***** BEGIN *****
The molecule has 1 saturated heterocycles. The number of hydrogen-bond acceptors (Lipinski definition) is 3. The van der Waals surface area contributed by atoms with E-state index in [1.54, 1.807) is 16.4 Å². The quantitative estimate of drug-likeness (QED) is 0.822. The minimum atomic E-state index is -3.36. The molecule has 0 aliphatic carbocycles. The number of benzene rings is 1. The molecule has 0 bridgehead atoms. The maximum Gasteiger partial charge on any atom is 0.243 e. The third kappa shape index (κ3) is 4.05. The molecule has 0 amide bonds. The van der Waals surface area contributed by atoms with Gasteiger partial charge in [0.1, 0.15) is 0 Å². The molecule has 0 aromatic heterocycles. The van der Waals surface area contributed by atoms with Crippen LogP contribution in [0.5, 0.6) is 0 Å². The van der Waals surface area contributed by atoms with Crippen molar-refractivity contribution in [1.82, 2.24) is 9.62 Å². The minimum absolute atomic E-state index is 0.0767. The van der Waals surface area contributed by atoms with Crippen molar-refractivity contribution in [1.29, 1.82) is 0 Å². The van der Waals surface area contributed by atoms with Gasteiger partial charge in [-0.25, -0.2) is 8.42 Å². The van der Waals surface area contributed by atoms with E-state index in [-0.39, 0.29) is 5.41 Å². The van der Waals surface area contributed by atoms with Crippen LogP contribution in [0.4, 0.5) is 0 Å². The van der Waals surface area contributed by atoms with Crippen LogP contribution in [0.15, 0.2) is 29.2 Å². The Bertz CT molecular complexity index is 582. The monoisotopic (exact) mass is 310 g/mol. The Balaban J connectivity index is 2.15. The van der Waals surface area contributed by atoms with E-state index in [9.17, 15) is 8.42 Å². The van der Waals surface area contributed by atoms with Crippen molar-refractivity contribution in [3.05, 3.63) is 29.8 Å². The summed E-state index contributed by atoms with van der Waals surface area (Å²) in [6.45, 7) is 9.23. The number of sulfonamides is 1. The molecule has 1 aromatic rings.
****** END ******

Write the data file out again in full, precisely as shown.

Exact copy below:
The molecule has 1 saturated heterocycles. The number of hydrogen-bond acceptors (Lipinski definition) is 3. The van der Waals surface area contributed by atoms with E-state index in [1.54, 1.807) is 16.4 Å². The quantitative estimate of drug-likeness (QED) is 0.822. The minimum atomic E-state index is -3.36. The molecule has 0 aliphatic carbocycles. The number of benzene rings is 1. The molecule has 0 bridgehead atoms. The maximum Gasteiger partial charge on any atom is 0.243 e. The third kappa shape index (κ3) is 4.05. The molecule has 0 amide bonds. The van der Waals surface area contributed by atoms with Gasteiger partial charge in [0.1, 0.15) is 0 Å². The molecule has 0 aromatic heterocycles. The van der Waals surface area contributed by atoms with Crippen LogP contribution in [0.5, 0.6) is 0 Å². The van der Waals surface area contributed by atoms with Crippen molar-refractivity contribution in [1.82, 2.24) is 9.62 Å². The minimum absolute atomic E-state index is 0.0767. The van der Waals surface area contributed by atoms with Crippen molar-refractivity contribution in [1.29, 1.82) is 0 Å². The van der Waals surface area contributed by atoms with Gasteiger partial charge in [-0.25, -0.2) is 8.42 Å². The van der Waals surface area contributed by atoms with E-state index in [-0.39, 0.29) is 5.41 Å². The van der Waals surface area contributed by atoms with Crippen LogP contribution in [0.4, 0.5) is 0 Å². The van der Waals surface area contributed by atoms with Crippen LogP contribution in [0.15, 0.2) is 29.2 Å². The Bertz CT molecular complexity index is 582. The monoisotopic (exact) mass is 310 g/mol. The Balaban J connectivity index is 2.15. The van der Waals surface area contributed by atoms with E-state index in [9.17, 15) is 8.42 Å². The van der Waals surface area contributed by atoms with Crippen molar-refractivity contribution in [3.05, 3.63) is 29.8 Å². The summed E-state index contributed by atoms with van der Waals surface area (Å²) in [6.45, 7) is 9.23. The number of sulfonamides is 1. The molecule has 1 aromatic rings.